Foot being looked at by a health professional

Foot drop (or decreased ground clearance) can be a common symptom for those living with MS and it can have significant effects on walking.

What is foot drop

You may have heard of the term ‘foot drop’ which can be associated with MS. It’s a slightly misleading term as many individuals with MS do not experience ‘foot drop’ as a floppy foot but actually decreased ability to clear the ground when walking. This results in either catching the foot or the whole leg just feeling really heavy and difficult to move.

It is common to feel that you can walk fine for 10 minutes or so but as you keep walking your leg becomes more difficult to move and catching the ground. This is due to neuromuscular fatigue. Neuromuscular fatigue is when the muscle runs out of energy.

Unfortunately, due to where plaques are on the central nervous system, this results in certain muscles only being partially innervated, the remaining part of the muscle that is still innervated just runs out of reserves. If you take a short rest, you can often find that you can walk okay again until the fatigue kicks in as the muscle’s energy reserves are depleted again.

Foot drop in MS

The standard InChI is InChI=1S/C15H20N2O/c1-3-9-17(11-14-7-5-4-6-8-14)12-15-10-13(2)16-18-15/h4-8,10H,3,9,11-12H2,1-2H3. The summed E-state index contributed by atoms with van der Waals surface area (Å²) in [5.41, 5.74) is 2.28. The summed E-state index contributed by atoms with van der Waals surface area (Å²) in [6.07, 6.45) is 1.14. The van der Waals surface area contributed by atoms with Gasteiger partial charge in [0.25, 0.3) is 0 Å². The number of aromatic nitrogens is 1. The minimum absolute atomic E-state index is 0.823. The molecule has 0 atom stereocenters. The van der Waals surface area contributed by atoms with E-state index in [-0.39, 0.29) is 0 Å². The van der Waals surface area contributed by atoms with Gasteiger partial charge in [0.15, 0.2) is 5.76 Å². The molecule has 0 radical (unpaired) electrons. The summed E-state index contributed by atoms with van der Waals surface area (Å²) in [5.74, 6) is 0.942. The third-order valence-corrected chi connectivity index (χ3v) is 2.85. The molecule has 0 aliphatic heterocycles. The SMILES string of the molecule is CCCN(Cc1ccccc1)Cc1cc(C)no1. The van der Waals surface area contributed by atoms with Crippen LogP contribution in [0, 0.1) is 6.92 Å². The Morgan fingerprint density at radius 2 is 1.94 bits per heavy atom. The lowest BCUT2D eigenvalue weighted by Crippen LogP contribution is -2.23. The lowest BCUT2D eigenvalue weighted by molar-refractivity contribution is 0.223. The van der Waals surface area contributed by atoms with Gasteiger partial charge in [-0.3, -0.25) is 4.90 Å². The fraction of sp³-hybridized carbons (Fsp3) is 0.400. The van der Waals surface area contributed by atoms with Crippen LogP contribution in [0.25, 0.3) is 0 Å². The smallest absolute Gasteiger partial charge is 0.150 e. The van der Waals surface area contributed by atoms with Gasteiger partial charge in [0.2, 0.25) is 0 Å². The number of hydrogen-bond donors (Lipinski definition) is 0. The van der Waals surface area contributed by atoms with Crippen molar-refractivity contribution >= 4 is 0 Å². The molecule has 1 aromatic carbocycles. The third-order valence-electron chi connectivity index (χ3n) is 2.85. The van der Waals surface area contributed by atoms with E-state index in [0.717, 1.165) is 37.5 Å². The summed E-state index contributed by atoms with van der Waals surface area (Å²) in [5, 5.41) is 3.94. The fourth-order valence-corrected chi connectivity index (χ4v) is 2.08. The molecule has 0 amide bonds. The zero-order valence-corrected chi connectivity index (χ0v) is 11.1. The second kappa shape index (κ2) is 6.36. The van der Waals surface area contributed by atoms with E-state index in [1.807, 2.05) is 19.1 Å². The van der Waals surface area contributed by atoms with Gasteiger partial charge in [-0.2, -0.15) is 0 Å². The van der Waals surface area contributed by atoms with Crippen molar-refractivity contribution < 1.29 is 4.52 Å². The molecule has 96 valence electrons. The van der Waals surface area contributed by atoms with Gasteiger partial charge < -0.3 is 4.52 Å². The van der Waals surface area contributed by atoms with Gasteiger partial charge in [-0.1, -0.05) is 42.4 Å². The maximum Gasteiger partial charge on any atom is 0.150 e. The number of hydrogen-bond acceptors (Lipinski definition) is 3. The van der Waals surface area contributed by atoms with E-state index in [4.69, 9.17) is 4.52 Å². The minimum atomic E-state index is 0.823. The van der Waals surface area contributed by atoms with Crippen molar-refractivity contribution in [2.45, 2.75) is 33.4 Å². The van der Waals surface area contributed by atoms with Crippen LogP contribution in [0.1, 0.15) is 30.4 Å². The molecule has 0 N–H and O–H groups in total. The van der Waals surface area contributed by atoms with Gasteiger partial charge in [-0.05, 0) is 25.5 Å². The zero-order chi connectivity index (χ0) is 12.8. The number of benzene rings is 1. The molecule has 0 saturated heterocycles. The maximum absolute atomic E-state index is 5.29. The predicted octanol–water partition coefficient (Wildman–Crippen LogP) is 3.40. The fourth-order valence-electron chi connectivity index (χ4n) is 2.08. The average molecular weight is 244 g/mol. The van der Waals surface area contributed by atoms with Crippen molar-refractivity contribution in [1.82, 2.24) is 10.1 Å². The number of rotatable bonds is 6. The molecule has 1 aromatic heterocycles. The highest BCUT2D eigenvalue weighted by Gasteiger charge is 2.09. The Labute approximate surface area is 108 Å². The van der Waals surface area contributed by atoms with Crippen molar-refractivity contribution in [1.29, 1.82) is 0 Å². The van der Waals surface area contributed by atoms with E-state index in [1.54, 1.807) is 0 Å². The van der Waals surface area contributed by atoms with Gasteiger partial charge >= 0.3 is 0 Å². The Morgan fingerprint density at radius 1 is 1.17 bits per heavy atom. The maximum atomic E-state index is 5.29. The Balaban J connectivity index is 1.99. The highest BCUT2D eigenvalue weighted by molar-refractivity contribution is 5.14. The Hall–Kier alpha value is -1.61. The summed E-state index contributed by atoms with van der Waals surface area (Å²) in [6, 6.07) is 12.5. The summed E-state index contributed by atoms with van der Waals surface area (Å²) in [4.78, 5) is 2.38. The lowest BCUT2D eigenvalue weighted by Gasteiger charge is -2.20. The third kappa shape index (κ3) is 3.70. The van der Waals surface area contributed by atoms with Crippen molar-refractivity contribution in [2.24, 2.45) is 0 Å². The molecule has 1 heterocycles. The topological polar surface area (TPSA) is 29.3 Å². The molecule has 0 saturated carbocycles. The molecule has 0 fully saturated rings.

However, it should be noted that MS is highly individual and the reason that someone may be struggling to clear the ground when walking might be due to not only weakness and neuromuscular fatigue but also potentially spasticity and loss of range of movement.

Due to the complexity of the potential impairments that could be causing the issues it is really important to have a physical assessment with a neurological physiotherapist that can assess all of this for you. Then they can provide an individualised rehabilitation program to assist.

What to do if you have foot drop

The good news is that no matter what particular impairment is affecting someone’s walking and ability to clear the ground, there are a number of options that can help to improve an individual’s situation. This can include using orthotics that support your foot and ankle. Again, this is a specialised area and even if an orthotist prescribes a brace or support it is strongly recommended to complete some gait training with a neuro physiotherapist.

Video Summary

This recorded webinar covers the range of causes of foot drop and will give you an understanding of how to maximise walking and function.

  • Length – 45 minutes
  • Foot drop is complex
  • You need to have an expert assessment
  • There is a lot that can be done to improve your foot drop – both with rehab and assistive devices
  • Enabling you to walk well is paramount for overall wellness

Slides

This webinar series is made possible thanks to our friends at Roche

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